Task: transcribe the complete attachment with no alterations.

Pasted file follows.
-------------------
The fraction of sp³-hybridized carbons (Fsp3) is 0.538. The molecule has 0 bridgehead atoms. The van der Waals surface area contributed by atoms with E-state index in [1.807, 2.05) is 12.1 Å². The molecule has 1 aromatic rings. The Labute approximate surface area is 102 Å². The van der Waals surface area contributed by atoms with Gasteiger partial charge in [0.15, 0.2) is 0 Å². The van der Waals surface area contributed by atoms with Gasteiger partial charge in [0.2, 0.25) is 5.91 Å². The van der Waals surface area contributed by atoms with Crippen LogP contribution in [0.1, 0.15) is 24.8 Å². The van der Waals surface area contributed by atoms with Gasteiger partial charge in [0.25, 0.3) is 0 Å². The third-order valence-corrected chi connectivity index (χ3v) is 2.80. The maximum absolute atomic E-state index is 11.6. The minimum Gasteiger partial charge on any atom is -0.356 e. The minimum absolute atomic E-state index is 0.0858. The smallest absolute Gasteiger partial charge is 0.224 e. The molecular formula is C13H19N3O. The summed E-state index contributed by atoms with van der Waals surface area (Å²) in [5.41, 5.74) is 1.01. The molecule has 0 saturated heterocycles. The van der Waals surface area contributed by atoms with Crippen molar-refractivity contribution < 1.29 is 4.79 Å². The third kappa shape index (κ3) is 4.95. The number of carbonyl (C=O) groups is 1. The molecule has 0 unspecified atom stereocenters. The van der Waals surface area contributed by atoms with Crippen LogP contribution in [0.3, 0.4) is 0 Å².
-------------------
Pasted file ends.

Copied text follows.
The fraction of sp³-hybridized carbons (Fsp3) is 0.538. The molecule has 0 bridgehead atoms. The van der Waals surface area contributed by atoms with E-state index in [1.807, 2.05) is 12.1 Å². The molecule has 1 aromatic rings. The Labute approximate surface area is 102 Å². The van der Waals surface area contributed by atoms with Gasteiger partial charge in [0.15, 0.2) is 0 Å². The van der Waals surface area contributed by atoms with Gasteiger partial charge in [0.2, 0.25) is 5.91 Å². The van der Waals surface area contributed by atoms with Crippen LogP contribution in [0.1, 0.15) is 24.8 Å². The van der Waals surface area contributed by atoms with Gasteiger partial charge in [0.25, 0.3) is 0 Å². The third-order valence-corrected chi connectivity index (χ3v) is 2.80. The maximum absolute atomic E-state index is 11.6. The minimum Gasteiger partial charge on any atom is -0.356 e. The minimum absolute atomic E-state index is 0.0858. The smallest absolute Gasteiger partial charge is 0.224 e. The molecular formula is C13H19N3O. The summed E-state index contributed by atoms with van der Waals surface area (Å²) in [5.41, 5.74) is 1.01. The molecule has 0 saturated heterocycles. The van der Waals surface area contributed by atoms with Crippen molar-refractivity contribution < 1.29 is 4.79 Å². The third kappa shape index (κ3) is 4.95. The number of carbonyl (C=O) groups is 1. The molecule has 0 unspecified atom stereocenters. The van der Waals surface area contributed by atoms with Crippen LogP contribution in [0.3, 0.4) is 0 Å².